How? What is 'better'? 'Perfect'? Even in a 'sense of craftsmanship' it's impossible to say what this would be with regards to the human physical form. The way we are is part of the human experience; who knows how different things would be if it were any... different. There are also psychological effects of 'knowing' we are 'perfect', perhaps the concept of the fragility of life wouldn't exist or it would weaken belief/acceptance of death and resurrection, it could alter our behaviour/interaction with others in countless ways. It's such a complex issue that it's difficult to know where to approach it from.
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    (Original post by Profesh)
    Not to mention the fact that he's always blaming his tools.
    :hmmm: are you being sarcastic
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    (Original post by Retrospect)
    How? What is 'better'? 'Perfect'? Even in a 'sense of craftsmanship' it's impossible to say what this would be with regards to the human physical form. The way we are is part of the human experience; who knows how different things would be if it were any... different. There are also psychological effects of 'knowing' we are 'perfect', perhaps the concept of the fragility of life wouldn't exist or it would weaken belief/acceptance of death and resurrection, it could alter our behaviour/interaction with others in countless ways. It's such a complex issue that it's difficult to know where to approach it from.
    Better as in, with the abscence of say...deformities. Just generally better. I can't think of any decent examples for the moment being. Although, I can completely identify with the rest of your post in today's modern society; though, not in the days of creation.
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    (Original post by Charzhino)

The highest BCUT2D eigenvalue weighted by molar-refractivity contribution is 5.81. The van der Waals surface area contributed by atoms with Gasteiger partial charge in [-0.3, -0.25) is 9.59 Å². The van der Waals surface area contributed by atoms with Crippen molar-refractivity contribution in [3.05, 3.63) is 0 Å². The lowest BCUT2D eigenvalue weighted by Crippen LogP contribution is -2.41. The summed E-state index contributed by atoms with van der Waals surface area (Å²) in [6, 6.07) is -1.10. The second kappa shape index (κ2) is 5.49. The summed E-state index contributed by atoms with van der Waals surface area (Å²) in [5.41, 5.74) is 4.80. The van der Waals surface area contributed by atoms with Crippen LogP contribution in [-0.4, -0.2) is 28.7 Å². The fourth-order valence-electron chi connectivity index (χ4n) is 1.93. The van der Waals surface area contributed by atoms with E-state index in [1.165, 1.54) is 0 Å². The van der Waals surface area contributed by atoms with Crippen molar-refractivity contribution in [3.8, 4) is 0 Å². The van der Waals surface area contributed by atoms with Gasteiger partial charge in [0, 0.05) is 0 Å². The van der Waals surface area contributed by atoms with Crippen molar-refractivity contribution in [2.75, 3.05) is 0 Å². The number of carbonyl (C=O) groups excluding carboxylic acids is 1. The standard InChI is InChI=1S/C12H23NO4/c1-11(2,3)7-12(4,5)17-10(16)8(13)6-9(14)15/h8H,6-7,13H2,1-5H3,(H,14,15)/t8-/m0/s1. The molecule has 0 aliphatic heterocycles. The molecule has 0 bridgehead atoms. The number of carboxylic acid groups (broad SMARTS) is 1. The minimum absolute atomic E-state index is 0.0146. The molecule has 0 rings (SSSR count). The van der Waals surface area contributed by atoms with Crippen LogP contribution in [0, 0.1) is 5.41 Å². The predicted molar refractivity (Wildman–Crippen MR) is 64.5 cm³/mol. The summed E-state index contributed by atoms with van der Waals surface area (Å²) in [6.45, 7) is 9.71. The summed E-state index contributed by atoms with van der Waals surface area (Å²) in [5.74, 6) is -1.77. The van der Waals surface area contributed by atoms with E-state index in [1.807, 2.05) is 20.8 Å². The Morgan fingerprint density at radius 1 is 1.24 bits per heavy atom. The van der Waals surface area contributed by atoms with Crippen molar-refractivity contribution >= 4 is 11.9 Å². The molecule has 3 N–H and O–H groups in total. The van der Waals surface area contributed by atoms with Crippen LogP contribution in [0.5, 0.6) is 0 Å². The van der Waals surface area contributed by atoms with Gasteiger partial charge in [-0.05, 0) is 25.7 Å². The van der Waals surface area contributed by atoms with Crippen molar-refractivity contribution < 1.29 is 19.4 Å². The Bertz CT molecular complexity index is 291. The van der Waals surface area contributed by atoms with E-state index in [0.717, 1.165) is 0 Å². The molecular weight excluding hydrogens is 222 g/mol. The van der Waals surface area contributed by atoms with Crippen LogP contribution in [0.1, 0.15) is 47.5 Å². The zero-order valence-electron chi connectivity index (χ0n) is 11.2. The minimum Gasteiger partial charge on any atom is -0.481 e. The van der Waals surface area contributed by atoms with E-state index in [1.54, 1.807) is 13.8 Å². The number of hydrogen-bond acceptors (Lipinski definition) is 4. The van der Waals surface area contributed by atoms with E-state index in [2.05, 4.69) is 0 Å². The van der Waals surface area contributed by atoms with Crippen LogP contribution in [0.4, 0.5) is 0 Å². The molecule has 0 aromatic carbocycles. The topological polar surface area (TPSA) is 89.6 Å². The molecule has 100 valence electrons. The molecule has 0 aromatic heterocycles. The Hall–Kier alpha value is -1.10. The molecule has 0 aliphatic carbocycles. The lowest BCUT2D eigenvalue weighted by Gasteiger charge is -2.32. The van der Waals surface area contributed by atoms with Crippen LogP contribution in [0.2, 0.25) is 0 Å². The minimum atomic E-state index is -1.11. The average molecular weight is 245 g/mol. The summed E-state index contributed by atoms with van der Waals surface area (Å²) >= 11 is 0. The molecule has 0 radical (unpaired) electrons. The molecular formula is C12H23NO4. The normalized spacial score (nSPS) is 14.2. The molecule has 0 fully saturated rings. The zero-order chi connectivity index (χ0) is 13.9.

The intricacy of design at the fundamental level
    expand please
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    (Original post by suicidaloverbusiness)
    expand please
    specific distances/masses/reactions/sizes of fundamental matter. Electrons possesing precise charge for example
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    (Original post by Calumcalum)
    I don't know all of God's purposes, but presumably some are to eventually unite the universe to him, and clearly he, if he exists, allowed for a period where evil had power before that. So it doesn't seem that unreasonable that God had some purpose in allowing evil as well.
    Well, God created everything which means he either created evil or at least begot evil. I don't see how this relates to what I was saying before. :confused:
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    (Original post by Charzhino)
    specific distances/masses/reactions/sizes of fundamental matter. Electrons possesing precise charge for example
    Basically your referring to the creation of matter and whatnot being at the centre of creation.
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    (Original post by suicidaloverbusiness)
    Basically your referring to the creation of matter and whatnot being at the centre of creation.
    i dont quite get that but yes.
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    (Original post by Charzhino)
    i dont quite get that but yes.
    I don't understand what you're saying either. Damn, this is confusing. :confused:
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    (Original post by suicidaloverbusiness)
    Well, God created everything which means he either created evil or at least begot evil. I don't see how this relates to what I was saying before. :confused:
    So you'd imagine his purpose includes some sort of imperfection?
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    (Original post by Calumcalum)
    So you'd imagine his purpose includes some sort of imperfection?
    Hey! Now that's just twisting what i've said.
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    (Original post by suicidaloverbusiness)
    Hey! Now that's just twisting what i've said.
    OK, I'm bad at analogies, but I'll try another one. If someone is writing a letter and wants to tell them some important information (maybe their GCSE results), would it matter what envelope they used, or what kind of paper they were on, as long as they were good enough to let the person read the results? If the person was never intending to make a perfect envelope but was more concerned about the results and making sure they got to the student, would it really matter if the envelope wasn't perfect? Would it be a sign of bad craftsmanship?